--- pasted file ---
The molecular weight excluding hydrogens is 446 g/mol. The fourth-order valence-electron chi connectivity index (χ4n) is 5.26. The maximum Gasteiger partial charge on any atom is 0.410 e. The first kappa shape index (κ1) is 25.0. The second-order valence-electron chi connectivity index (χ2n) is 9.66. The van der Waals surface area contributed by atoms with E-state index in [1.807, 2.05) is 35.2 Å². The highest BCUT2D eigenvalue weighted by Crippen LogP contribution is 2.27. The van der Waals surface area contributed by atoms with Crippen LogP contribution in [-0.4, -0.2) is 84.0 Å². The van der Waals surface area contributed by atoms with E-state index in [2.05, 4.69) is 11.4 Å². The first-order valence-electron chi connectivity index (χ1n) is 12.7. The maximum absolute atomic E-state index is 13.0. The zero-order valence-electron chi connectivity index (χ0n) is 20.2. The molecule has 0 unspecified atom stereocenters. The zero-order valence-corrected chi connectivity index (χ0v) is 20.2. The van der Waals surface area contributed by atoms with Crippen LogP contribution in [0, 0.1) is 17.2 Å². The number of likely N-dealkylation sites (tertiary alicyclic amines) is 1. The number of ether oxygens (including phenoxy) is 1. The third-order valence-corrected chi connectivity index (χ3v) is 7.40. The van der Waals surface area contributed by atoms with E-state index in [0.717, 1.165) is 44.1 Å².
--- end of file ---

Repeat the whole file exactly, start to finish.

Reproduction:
The molecular weight excluding hydrogens is 446 g/mol. The fourth-order valence-electron chi connectivity index (χ4n) is 5.26. The maximum Gasteiger partial charge on any atom is 0.410 e. The first kappa shape index (κ1) is 25.0. The second-order valence-electron chi connectivity index (χ2n) is 9.66. The van der Waals surface area contributed by atoms with E-state index in [1.807, 2.05) is 35.2 Å². The highest BCUT2D eigenvalue weighted by Crippen LogP contribution is 2.27. The van der Waals surface area contributed by atoms with Crippen LogP contribution in [-0.4, -0.2) is 84.0 Å². The van der Waals surface area contributed by atoms with E-state index in [2.05, 4.69) is 11.4 Å². The first-order valence-electron chi connectivity index (χ1n) is 12.7. The maximum absolute atomic E-state index is 13.0. The zero-order valence-electron chi connectivity index (χ0n) is 20.2. The molecule has 0 unspecified atom stereocenters. The zero-order valence-corrected chi connectivity index (χ0v) is 20.2. The van der Waals surface area contributed by atoms with Crippen LogP contribution in [0, 0.1) is 17.2 Å². The number of likely N-dealkylation sites (tertiary alicyclic amines) is 1. The number of ether oxygens (including phenoxy) is 1. The third-order valence-corrected chi connectivity index (χ3v) is 7.40. The van der Waals surface area contributed by atoms with E-state index in [0.717, 1.165) is 44.1 Å².